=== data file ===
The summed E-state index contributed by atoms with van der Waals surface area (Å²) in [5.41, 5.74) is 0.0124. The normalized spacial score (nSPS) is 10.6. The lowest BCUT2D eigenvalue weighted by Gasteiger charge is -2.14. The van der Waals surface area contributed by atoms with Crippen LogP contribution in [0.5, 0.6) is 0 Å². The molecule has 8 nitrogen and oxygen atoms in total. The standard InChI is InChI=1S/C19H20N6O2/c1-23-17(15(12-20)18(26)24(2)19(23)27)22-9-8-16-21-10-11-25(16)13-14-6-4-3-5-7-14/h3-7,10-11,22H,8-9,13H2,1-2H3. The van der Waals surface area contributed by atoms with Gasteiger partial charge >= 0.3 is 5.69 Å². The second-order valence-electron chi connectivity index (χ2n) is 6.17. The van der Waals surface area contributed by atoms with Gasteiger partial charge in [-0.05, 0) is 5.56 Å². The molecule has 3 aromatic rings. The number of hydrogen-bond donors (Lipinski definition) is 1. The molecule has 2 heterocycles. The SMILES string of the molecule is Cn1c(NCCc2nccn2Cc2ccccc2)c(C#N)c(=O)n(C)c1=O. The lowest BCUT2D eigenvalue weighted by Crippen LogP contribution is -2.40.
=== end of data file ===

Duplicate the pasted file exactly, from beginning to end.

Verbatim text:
The summed E-state index contributed by atoms with van der Waals surface area (Å²) in [5.41, 5.74) is 0.0124. The normalized spacial score (nSPS) is 10.6. The lowest BCUT2D eigenvalue weighted by Gasteiger charge is -2.14. The van der Waals surface area contributed by atoms with Crippen LogP contribution in [0.5, 0.6) is 0 Å². The molecule has 8 nitrogen and oxygen atoms in total. The standard InChI is InChI=1S/C19H20N6O2/c1-23-17(15(12-20)18(26)24(2)19(23)27)22-9-8-16-21-10-11-25(16)13-14-6-4-3-5-7-14/h3-7,10-11,22H,8-9,13H2,1-2H3. The van der Waals surface area contributed by atoms with Gasteiger partial charge >= 0.3 is 5.69 Å². The second-order valence-electron chi connectivity index (χ2n) is 6.17. The van der Waals surface area contributed by atoms with Gasteiger partial charge in [-0.05, 0) is 5.56 Å². The molecule has 3 aromatic rings. The number of hydrogen-bond donors (Lipinski definition) is 1. The molecule has 2 heterocycles. The SMILES string of the molecule is Cn1c(NCCc2nccn2Cc2ccccc2)c(C#N)c(=O)n(C)c1=O. The lowest BCUT2D eigenvalue weighted by Crippen LogP contribution is -2.40.